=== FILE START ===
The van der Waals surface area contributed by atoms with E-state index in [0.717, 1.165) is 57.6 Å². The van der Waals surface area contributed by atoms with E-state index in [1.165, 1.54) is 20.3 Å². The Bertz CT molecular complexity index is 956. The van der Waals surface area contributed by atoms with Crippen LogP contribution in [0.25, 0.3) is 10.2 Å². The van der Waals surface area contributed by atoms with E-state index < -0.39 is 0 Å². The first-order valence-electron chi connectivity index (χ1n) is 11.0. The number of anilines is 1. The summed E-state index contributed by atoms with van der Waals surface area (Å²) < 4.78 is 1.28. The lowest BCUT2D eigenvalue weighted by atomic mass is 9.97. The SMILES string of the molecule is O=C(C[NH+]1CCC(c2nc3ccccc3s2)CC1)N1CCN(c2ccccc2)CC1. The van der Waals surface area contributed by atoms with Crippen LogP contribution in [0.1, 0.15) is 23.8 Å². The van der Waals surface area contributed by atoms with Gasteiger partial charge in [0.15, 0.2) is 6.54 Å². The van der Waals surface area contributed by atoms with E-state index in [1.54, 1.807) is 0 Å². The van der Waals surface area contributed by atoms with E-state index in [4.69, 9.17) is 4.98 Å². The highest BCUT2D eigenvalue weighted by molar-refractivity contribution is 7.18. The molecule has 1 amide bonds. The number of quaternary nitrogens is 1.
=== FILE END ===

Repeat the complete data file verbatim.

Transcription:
The van der Waals surface area contributed by atoms with E-state index in [0.717, 1.165) is 57.6 Å². The van der Waals surface area contributed by atoms with E-state index in [1.165, 1.54) is 20.3 Å². The Bertz CT molecular complexity index is 956. The van der Waals surface area contributed by atoms with Crippen LogP contribution in [0.25, 0.3) is 10.2 Å². The van der Waals surface area contributed by atoms with E-state index < -0.39 is 0 Å². The first-order valence-electron chi connectivity index (χ1n) is 11.0. The number of anilines is 1. The summed E-state index contributed by atoms with van der Waals surface area (Å²) < 4.78 is 1.28. The lowest BCUT2D eigenvalue weighted by atomic mass is 9.97. The SMILES string of the molecule is O=C(C[NH+]1CCC(c2nc3ccccc3s2)CC1)N1CCN(c2ccccc2)CC1. The van der Waals surface area contributed by atoms with Crippen LogP contribution in [0.1, 0.15) is 23.8 Å². The van der Waals surface area contributed by atoms with Gasteiger partial charge in [0.15, 0.2) is 6.54 Å². The van der Waals surface area contributed by atoms with E-state index in [1.54, 1.807) is 0 Å². The van der Waals surface area contributed by atoms with E-state index in [4.69, 9.17) is 4.98 Å². The highest BCUT2D eigenvalue weighted by molar-refractivity contribution is 7.18. The molecule has 1 amide bonds. The number of quaternary nitrogens is 1.